Sounds like one of those Westar BOD'S

LHS56 3 years, 4 months ago

I am only familar with a few CEO contracts but I don't know of another that guarantees to purchase the CEO's home for cost plus 15%. Appraised value, cost...yes....but not at cost plus 15% without a maximum. It might be part of the settlement but I doubt we will ever know unless we go through the hoops to find out. Me??...There is nothing I or anyone else can do now. I still hold the Board of Directors at fault. magnus...if you are a member of the Board, we probably know each other. I would be glad to discuss this issue with you in private.

happyrock 3 years, 4 months ago

This comment was removed by the site staff for violation of the usage agreement.

happyrock 3 years, 4 months ago

I thought the appeal was written by Rich Hathaway ... another genius.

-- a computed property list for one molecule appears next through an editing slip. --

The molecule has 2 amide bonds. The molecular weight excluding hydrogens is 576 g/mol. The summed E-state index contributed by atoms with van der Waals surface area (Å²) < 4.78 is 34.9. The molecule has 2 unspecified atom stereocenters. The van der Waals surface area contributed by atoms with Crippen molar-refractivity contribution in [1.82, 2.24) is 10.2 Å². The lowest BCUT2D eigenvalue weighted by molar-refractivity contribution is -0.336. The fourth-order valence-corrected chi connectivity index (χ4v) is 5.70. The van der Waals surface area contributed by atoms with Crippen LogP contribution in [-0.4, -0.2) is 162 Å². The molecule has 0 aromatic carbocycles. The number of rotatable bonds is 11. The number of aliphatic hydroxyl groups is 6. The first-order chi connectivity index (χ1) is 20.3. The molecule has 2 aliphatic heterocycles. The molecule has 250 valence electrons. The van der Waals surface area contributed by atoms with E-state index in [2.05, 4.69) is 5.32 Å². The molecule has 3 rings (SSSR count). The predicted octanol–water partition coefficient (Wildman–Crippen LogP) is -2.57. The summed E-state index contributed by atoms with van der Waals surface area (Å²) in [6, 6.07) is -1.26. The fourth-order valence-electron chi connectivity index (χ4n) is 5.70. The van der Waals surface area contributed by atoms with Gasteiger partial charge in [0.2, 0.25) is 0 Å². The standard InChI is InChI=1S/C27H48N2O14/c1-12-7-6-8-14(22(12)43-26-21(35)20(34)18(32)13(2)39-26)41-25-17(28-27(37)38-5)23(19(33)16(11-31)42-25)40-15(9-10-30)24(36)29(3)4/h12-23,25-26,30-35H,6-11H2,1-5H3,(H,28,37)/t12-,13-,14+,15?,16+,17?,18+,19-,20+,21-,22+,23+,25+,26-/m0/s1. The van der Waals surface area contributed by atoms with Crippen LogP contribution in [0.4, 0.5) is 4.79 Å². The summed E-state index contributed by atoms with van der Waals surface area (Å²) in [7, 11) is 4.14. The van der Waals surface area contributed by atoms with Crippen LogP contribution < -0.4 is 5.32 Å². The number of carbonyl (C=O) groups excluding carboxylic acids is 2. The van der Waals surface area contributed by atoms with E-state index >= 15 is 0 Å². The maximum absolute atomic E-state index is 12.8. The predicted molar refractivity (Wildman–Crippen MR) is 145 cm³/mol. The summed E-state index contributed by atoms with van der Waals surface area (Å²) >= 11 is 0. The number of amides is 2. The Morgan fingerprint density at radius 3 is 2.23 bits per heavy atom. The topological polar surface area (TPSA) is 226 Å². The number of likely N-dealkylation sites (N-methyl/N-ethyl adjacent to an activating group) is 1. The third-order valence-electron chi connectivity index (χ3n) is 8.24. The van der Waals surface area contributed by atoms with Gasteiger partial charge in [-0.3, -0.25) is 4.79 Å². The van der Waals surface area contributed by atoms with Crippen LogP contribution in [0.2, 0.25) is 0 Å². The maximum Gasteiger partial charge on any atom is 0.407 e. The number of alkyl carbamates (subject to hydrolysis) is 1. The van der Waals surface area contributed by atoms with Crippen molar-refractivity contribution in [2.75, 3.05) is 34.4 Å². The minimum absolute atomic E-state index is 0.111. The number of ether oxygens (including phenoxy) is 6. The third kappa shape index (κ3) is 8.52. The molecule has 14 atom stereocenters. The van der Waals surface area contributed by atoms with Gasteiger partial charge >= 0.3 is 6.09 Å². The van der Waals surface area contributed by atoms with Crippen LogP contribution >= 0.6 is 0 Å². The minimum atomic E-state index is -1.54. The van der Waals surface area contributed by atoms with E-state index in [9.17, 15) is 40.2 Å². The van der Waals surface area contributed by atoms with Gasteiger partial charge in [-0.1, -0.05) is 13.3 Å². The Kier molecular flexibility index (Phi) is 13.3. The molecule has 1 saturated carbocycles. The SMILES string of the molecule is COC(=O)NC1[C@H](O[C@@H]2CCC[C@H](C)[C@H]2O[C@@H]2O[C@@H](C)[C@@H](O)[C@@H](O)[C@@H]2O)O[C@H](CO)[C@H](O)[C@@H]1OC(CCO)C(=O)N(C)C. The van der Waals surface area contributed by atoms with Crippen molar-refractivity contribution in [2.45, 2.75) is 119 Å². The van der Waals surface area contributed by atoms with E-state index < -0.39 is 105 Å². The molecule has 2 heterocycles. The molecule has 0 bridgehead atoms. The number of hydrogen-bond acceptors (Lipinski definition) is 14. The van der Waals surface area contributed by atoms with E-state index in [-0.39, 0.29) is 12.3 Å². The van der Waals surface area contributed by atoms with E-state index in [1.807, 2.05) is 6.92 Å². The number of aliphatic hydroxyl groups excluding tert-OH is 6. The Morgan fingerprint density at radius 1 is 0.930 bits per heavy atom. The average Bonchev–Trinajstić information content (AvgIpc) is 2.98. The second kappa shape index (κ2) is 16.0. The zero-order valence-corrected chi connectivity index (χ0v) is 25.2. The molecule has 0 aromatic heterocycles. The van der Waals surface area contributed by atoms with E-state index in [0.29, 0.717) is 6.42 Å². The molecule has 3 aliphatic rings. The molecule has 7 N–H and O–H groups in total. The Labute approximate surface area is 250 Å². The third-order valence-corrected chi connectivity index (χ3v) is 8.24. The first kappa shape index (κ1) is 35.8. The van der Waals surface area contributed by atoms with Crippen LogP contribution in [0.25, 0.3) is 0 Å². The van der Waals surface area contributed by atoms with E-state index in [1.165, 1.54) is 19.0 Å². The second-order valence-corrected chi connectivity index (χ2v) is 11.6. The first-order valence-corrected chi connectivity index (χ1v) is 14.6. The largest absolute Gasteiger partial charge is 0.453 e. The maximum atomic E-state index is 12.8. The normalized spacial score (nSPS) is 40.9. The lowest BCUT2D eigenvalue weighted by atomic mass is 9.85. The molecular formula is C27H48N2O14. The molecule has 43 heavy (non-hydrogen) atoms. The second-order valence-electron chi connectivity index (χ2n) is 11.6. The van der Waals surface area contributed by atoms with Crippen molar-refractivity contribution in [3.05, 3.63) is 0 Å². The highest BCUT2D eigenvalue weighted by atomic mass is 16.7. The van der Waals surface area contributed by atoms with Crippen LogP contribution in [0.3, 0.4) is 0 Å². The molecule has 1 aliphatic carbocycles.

Kontum1972 3 years, 4 months ago

well folks looks like are rates are going to go up.......since these guys cutt into Westar's profit margin...

jafs 3 years, 4 months ago

The last time I looked at this situation, it appeared that the law was changed during the trial - otherwise these two would have been found guilty.

Paul Geisler 3 years, 4 months ago

Not exactly. The Appellate court overturned all of the convictions after the 2nd trial and only allowed the Feds to prosecute a small portion of the initial round of charges, plus they imposed further restrictions on what evidence could be presented to the jury. That ruling severely weakened the Feds case long before the Supreme Court ruling regarding "honest services", which ultimately proved to be the straw that broke the camels back.

jafs 3 years, 4 months ago